“All the rest of the concessions are actually demands, which are advantageous to the Russian side. These are the sale of the S-400 air defense systems to Turkey [and] the completion of Akkuyu, the nuclear plant by Rosatom [a Russian company],” pointed out former senior Turkish diplomat Aydin Selcen, who is now an analyst. “Export of [Turkish] tomatoes is not solved yet. The issue of visas for Turkish citizens is not solved yet.”
Past Experience with the Chinese Missile System
Ankara’s $3.4 billion program to construct the country’s first long-range air and anti-missile defense system veered into controversy when it chose a Chinese state-owned company—the China Precision Machinery Import-Export Corporation—as the preferred bidder for its long-range air and missile defense system contract. China’s surprise victory over American (Patriot PAC-3), European (SAMP/T Aster 30), and Russian (S-400) competition led U.S. and NATO officials to voice concerns about security and the compatibility of the weaponry with NATO systems.
The Chinese deal seemed to be just one more indication of fraying relations between Turkey and the West. Writing in Foreign Affairs, Michael J. Koplow added it to a long list of “Turkish provocations” from voting against Iran sanctions to flinching at hosting NATO X-Band radar installations in its territory to refusing to normalize ties with Israel and complicating U.S. intelligence-sharing efforts to supporting “anti-Western jihadi groups” in Syria, HAMAS at the expense of Fatah in Palestine, and the Kurdistan Regional Government as a wholly independent entity from Baghdad in Iraq.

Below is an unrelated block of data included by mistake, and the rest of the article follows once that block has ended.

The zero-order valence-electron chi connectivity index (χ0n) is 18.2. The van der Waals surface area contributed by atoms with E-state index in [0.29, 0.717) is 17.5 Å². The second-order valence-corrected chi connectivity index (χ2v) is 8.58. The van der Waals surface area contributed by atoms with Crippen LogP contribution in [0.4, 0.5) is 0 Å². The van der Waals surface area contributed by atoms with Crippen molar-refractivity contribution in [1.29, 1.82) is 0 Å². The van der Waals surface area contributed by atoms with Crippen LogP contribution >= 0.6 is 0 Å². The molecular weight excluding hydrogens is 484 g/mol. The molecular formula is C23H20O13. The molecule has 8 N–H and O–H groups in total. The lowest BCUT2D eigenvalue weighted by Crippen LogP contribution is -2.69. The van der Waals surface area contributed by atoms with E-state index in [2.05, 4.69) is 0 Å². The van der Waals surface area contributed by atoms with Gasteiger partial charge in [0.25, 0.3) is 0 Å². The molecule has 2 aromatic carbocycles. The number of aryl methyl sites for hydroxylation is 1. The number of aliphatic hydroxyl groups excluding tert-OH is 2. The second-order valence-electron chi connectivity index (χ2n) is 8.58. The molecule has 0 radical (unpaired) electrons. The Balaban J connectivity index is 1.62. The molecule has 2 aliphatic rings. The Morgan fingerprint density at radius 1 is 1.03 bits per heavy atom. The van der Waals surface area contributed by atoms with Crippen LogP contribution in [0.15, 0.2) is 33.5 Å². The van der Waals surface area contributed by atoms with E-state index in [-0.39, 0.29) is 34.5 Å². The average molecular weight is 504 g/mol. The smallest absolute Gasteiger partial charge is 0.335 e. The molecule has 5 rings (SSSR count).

At the end, Turkey cancelled a $3.4-billion tender provisionally awarded to China to develop a long-range missile defence system.
[i] The S-400 is designed to detect, track and then destroy aircraft, drones or missiles. It’s Russia’s most advanced integrated air defense system, and can hit targets as far as 250 miles away. Russia has also agreed to sell them to China and India.
[ii] “Some may say that Turkey was integrated into the NATO missile defense after the Chicago summit in 2012 and that measure was sufficient. However, due to certain geographical and technical issues, NATO’s missile defense doesn’t cover the entire territory of Turkey. Vast areas in the country’s south and southeast remain unprotected. This is a fact. The Turkish government will not sit around while a real threat exists,” Mustafa Kibaroglu, director of the Center for International Security Studies and Strategic Research at the Istanbul-based MEF University, said in an interview with Anadolu.
[iii] Sputniknews: “Turkey-Russia S-400 Deal: Ankara ‘Falls Out of NATO Air Defense System’”, please see: https://sputniknews.com/world/201707251055867487-russia-turkey-s-400-deal-nato/
Sputniknews: “US Reacts With ‘Anger and Fears’ to Turkey Buying Russian S-400 Systems”, please see: https://sputniknews.com/politics/201707271055917062-us-turkey-s-400-russia/